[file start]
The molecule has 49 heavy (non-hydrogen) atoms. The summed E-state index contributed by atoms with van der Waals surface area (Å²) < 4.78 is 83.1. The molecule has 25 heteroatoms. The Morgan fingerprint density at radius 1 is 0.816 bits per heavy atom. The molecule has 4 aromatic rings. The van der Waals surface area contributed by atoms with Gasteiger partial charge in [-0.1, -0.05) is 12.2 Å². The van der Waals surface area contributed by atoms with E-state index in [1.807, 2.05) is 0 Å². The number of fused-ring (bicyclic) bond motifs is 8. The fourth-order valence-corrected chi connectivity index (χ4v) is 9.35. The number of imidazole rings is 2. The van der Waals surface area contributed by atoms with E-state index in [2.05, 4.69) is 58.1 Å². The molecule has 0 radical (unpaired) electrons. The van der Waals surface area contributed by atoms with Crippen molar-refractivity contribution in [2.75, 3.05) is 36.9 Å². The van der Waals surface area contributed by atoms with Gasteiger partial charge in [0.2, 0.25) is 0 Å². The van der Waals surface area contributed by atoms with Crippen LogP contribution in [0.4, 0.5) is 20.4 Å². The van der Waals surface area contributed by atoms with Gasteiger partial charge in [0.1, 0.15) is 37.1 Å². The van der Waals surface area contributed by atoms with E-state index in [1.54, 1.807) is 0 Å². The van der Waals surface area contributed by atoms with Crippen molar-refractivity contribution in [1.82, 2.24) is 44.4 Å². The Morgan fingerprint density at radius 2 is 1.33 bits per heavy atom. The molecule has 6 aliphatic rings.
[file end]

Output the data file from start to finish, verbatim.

The molecule has 49 heavy (non-hydrogen) atoms. The summed E-state index contributed by atoms with van der Waals surface area (Å²) < 4.78 is 83.1. The molecule has 25 heteroatoms. The Morgan fingerprint density at radius 1 is 0.816 bits per heavy atom. The molecule has 4 aromatic rings. The van der Waals surface area contributed by atoms with Gasteiger partial charge in [-0.1, -0.05) is 12.2 Å². The van der Waals surface area contributed by atoms with E-state index in [1.807, 2.05) is 0 Å². The number of fused-ring (bicyclic) bond motifs is 8. The fourth-order valence-corrected chi connectivity index (χ4v) is 9.35. The number of imidazole rings is 2. The van der Waals surface area contributed by atoms with E-state index in [2.05, 4.69) is 58.1 Å². The molecule has 0 radical (unpaired) electrons. The van der Waals surface area contributed by atoms with Crippen molar-refractivity contribution in [2.75, 3.05) is 36.9 Å². The van der Waals surface area contributed by atoms with Gasteiger partial charge in [0.2, 0.25) is 0 Å². The van der Waals surface area contributed by atoms with Crippen LogP contribution in [0.4, 0.5) is 20.4 Å². The van der Waals surface area contributed by atoms with Gasteiger partial charge in [0.1, 0.15) is 37.1 Å². The van der Waals surface area contributed by atoms with E-state index in [1.54, 1.807) is 0 Å². The van der Waals surface area contributed by atoms with Crippen molar-refractivity contribution in [1.82, 2.24) is 44.4 Å². The Morgan fingerprint density at radius 2 is 1.33 bits per heavy atom. The molecule has 6 aliphatic rings.